• Relative to octogenarians and nonagenarians, Alzheimer’s becomes less common amongst centenarians while rarer causes of neuropathology become more common, suggesting that centenarians have a relative resistance to Alzheimer’s, which also correlates with the decreased frequency of the apolipoprotein E-4 allele amongst Caucasian centenarians.

• The first to report a series of families that demonstrate remarkable clustering for exceptional longevity (J Amer Geriatrics Society).

• Siblings of centenarians have markedly increased risks for survival to 100 relative to their birth cohort (Lancet and PNAS).

• The children of centenarians have approximately 60% reduced rates of heart disease, stroke, diabetes and hypertension and 80% reduced overall mortality in their early seventies compared to their average birth cohort.

• A substantial proportion of centenarians live with age-related diseases usually associated with significant mortality, for more than 20 years (40%, called survivors), another group have such diseases after the age of 80 (45%, called delayers) and then there are about 15% of centenarians who have none of these diseases at the age of 100 (called escapers). Despite this, more than 90% of centenarians are functionally independent in their early nineties.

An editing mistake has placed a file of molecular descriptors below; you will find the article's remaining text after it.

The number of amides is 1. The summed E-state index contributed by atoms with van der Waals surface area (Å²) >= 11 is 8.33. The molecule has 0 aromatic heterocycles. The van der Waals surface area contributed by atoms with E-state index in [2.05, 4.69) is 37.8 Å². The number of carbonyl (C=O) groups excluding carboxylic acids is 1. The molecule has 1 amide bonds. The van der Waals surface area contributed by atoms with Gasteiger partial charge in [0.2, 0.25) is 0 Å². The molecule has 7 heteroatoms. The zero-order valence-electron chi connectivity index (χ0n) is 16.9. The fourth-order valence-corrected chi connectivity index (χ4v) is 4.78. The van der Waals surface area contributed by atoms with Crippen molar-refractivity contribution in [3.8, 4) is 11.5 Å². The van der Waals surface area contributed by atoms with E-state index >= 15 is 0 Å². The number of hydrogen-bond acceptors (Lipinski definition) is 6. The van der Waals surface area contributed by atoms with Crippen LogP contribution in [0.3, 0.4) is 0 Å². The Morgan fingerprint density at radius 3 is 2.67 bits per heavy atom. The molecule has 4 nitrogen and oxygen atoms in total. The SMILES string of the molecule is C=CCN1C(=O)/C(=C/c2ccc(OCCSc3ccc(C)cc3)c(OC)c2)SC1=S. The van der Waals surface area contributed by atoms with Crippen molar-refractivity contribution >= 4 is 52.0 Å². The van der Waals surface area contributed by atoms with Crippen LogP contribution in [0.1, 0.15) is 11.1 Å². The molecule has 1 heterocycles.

• At even older ages however, semi-super-centenarians (ages 105-109 years) and even more so, supercentenarians (age 110+), usually delay such age related diseases towards the ends of their lives. The supercentenarians particularly do this, experiencing such diseases on average in the last 5% of their extremely long lives (J Gerontology, 2012). These findings support for the first time Jim Fries’ “compression of morbidity” hypothesis that he proposed in his 1980 New England Journal of Medicine article. The observed homogeneity of this age group in terms of the delay or escape of these diseases is consistent with their being the extreme tail of the population and that they are more likely to have genetic factors in common that confer such an extreme survival advantage.